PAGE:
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Distributed for University of British Columbia Press

Sanctuary, Sovereignty, Sacrifice

Canadian Sanctuary Incidents, Power, and Law

Drawing on theories of governmentality, Lippert traces the emergence of sanctuary practice to a shift in responsibility for refugees and immigrants from the state to churches and communities. Here sanctuary practices and spaces are shaped by a form of pastoral power that targets needs and operates through sacrifice, and by a sovereign power that is exceptional, territorial, and spectacular. Correspondingly, law plays a complex role in sanctuary, appearing variously as a form of oppression, a game, and a source of majestic authority that overshadows the state. A thorough and original account of contemporary sanctuary practice, this book tackles theoretical and methodological questions in governmentality and socio-legal studies.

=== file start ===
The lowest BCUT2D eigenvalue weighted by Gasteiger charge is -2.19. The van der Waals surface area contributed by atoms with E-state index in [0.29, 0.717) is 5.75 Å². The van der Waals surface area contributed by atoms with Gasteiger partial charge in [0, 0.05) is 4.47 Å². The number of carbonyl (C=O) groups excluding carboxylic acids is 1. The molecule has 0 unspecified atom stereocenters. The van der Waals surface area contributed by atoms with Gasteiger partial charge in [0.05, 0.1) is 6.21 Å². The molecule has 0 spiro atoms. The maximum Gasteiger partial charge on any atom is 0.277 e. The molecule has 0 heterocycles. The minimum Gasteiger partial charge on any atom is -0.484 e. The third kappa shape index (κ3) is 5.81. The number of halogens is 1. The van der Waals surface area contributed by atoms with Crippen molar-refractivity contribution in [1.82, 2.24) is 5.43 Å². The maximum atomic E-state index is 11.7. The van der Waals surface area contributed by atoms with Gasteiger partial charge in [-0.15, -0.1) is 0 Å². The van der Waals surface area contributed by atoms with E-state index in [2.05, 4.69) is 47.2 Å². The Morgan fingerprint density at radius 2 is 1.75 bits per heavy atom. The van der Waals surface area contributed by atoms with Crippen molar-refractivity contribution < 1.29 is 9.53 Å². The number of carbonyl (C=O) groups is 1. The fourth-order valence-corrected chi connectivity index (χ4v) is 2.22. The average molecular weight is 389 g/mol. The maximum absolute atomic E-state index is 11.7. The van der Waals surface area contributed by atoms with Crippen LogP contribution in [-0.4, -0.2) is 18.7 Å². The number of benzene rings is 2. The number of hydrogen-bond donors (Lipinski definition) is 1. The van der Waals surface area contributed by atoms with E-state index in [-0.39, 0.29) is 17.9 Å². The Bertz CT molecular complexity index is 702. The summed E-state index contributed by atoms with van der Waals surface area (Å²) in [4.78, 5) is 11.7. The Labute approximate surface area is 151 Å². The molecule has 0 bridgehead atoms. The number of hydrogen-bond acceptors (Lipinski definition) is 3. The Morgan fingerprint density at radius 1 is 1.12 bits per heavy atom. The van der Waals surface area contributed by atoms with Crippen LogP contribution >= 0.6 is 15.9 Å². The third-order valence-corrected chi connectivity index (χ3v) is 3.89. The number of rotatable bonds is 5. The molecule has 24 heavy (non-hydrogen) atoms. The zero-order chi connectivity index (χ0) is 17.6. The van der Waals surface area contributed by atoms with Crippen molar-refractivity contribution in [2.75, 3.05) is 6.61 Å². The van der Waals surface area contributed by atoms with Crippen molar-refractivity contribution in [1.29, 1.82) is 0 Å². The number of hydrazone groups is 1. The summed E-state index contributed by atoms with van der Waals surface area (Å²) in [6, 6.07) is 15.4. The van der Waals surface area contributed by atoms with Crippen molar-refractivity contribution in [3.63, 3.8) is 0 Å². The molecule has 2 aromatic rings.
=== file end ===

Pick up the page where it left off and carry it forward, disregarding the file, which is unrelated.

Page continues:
266 pages

Law and Society


Table of Contents

Tables

Acknowledgments

1 Introduction

2 Features of Canadian Sanctuary Incidents, 1983-2003

3 Advanced-Liberal Refugee Determination and Resettlement

4 Sanctuary as Sovereign Power

5 Sanctuary as Pastoral Power

6 Sanctuary and Law

7 Conclusion

Postscript

Appendix

Notes; Bibliography; Index

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